On October 14, 1998, at 0200 eastern daylight time, a Piper PA-32-300, N8619N, was substantially damaged during a forced landing at the Dunkirk Airport, (DKK), Dunkirk, New York. The certificated commercial pilot received minor injuries. Visual meteorological conditions prevailed for the positioning flight that originated at Buffalo, New York (BUF), at 0140, destined for Ravenna, Ohio (29G). An instrument flight rules flight plan was filed for the flight conducted under 14 CFR Part 91. Use your browsers 'back' function to return to synopsisReturn to Query Page
In a telephone interview, the pilot stated the purpose of the flight was to deliver newspapers to Rochester, New York (ROC), Buffalo, New York, and then return to his home station of Ravenna, Ohio. He said he was in cruise flight at 4,000 feet, in and out of the clouds, when he noticed a change in the airplane's performance. The pilot stated:
"Something didn't sound right or feel right about the way it was running. I was over the lake [Erie] so I started working towards land. I put the mixture up, switched from the right main to the left main tank, and turned the fuel pumps on...Once I moved the fuel selector from right to left, that's where it stayed...At that point, I noticed a beacon and I said something to Cleveland Center. I did not declare an emergency because I still had power and I had a beacon. Everything is full forward and it's not running at full power...I aimed right for the beacon."
The pilot said the airplane lost all engine power as it approached the Dunkirk Airport. The airplane collided with trees and terrain and came to rest approximately 1/4 mile from the runway at DKK.
Two Federal Aviation Administration (FAA) Aviation Safety Inspectors examined the airplane wreckage at the site on October 14, 1998. In a written statement, the Airworthiness Inspector said:
"The aircraft was substantially damaged by crash impact damage...All fuel tanks except the right tip tank were ruptured. The fuel selector was in the left main position, and all engine controls were in the full forward position. The electric driven fuel pump was in the "on" position.
"The propeller had both blades bent rearward and exhibited no leading edge or tip impact damage. One blade exhibited root to tip scars and the other exhibited two chordwise scars. The engine air filter was clean and dry, and the throat of the fuel injector was unobstructed and dry. The spark plugs were white with no trace of gray. Fuel was not found at the injector, engine driven fuel pump, electric driven fuel pump, or the outlet of the fuel selector valve. Fuel did run through the selector valve from the right tip tank when that tank was selected.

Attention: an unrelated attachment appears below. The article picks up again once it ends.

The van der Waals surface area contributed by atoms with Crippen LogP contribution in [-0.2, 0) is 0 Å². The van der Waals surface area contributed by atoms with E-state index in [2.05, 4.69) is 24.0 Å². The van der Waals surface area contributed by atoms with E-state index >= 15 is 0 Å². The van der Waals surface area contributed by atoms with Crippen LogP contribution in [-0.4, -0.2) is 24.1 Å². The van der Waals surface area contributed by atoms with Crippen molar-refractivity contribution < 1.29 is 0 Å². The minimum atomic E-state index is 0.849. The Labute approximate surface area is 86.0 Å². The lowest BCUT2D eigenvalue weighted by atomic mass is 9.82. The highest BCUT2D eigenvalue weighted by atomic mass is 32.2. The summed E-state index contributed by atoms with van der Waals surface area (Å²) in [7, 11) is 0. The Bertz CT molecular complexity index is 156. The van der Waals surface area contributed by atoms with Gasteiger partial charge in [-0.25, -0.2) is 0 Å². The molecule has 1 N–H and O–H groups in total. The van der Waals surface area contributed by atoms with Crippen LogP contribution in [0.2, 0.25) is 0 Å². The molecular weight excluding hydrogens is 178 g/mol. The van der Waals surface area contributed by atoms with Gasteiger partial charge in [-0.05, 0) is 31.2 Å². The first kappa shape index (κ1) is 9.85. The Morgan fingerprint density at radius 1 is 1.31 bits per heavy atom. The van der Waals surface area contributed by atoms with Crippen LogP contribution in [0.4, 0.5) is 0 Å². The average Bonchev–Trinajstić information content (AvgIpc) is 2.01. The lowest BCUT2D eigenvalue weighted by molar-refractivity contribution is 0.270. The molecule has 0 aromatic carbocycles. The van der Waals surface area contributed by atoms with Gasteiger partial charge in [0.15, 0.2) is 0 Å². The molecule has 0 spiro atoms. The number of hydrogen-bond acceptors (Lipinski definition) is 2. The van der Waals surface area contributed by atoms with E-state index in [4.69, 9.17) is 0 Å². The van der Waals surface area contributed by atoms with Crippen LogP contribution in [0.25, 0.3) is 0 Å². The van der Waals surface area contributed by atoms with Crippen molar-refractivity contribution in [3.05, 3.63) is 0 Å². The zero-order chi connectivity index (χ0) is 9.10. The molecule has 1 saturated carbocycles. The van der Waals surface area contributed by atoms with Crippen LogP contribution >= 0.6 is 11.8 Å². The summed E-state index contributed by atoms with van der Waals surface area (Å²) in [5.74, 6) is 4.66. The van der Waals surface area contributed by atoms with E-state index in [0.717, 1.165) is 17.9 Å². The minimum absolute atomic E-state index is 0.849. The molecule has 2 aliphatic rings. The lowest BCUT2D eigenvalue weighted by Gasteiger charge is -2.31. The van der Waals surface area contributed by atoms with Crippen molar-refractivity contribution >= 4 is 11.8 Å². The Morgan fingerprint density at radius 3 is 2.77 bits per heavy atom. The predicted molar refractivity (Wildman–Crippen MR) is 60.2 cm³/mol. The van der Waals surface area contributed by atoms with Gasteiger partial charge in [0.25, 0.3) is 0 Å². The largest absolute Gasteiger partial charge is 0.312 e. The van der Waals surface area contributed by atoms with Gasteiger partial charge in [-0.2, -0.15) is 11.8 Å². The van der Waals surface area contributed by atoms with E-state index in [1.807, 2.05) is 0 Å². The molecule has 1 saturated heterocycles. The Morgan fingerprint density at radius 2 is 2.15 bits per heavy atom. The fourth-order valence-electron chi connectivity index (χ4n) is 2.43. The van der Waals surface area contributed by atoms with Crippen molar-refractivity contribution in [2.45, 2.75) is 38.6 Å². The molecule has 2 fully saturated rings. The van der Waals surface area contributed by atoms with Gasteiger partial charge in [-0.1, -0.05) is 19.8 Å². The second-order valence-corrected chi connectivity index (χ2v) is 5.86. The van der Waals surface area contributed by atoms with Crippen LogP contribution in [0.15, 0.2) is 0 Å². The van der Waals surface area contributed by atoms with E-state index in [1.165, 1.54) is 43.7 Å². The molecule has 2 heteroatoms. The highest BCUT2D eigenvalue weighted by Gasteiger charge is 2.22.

"On October 16, 1998, the aircraft was positioned in a secure hangar and tests were performed to ensure the capability of the fuel selector and the electric driven fuel pump to operate properly. The selector flowed water from all ports to the outlet and did not leak water from the other tanks. The electric pump pumped water when supplied at the inlet. The fuel injector screen was removed and checked free of contamination. The filter well and filter was empty of fuel."
In a telephone interview, one FAA Inspector said there was an odor of fuel at the scene. Examination of the right auxiliary tip tank revealed approximately 8 gallons of fuel.
In written statement, the pilot said he "topped off" the fuel tanks prior to departure from 29G. Examination of fuel records revealed 16 gallons of 100LL aviation fuel was dispensed into N8619N on October 13, 1998, at 2204 hours.
A review of the flight itinerary revealed the airplane flew approximately 2.5 hours and performed 4 takeoffs with climbs to altitudes that ranged between 3,000 and 5,000 feet.
TESTS AND RESEARCH
The engine was examined and test runs were performed at the Textron Lycoming Engine Company in Williamsport, Pennsylvania. The tests were over a two-day period beginning March 16, 1999.
A cursory examination of the IO-540 engine revealed no pre-impact anomalies. Internal timing was confirmed and compression was verified using the thumb method. The spark plugs were examined and re-installed for the run. The engine was mounted in a stand and moved to the test cell for the test run.
The engine was slow to start but ran in the cell. A magneto check revealed a drop of 206 RPM on the right magneto but no RPM drop on the left.
The engine was stopped and fuel was found leaking from the engine-driven fuel pump. The pump was loosened, centered, and tightened to the engine. The pump operated and no fuel leaked during subsequent runs.
Examination of the left magneto revealed it was configured for right hand rotation. Factory specifications for the IO-540 engine called for the left magneto to be configured for left-hand rotation. The magnetos were configured, reinstalled and timed to factory specifications.
The engine started instantly and ran to rated power. A magneto "drop check" revealed that both magnetos operated within factory specifications.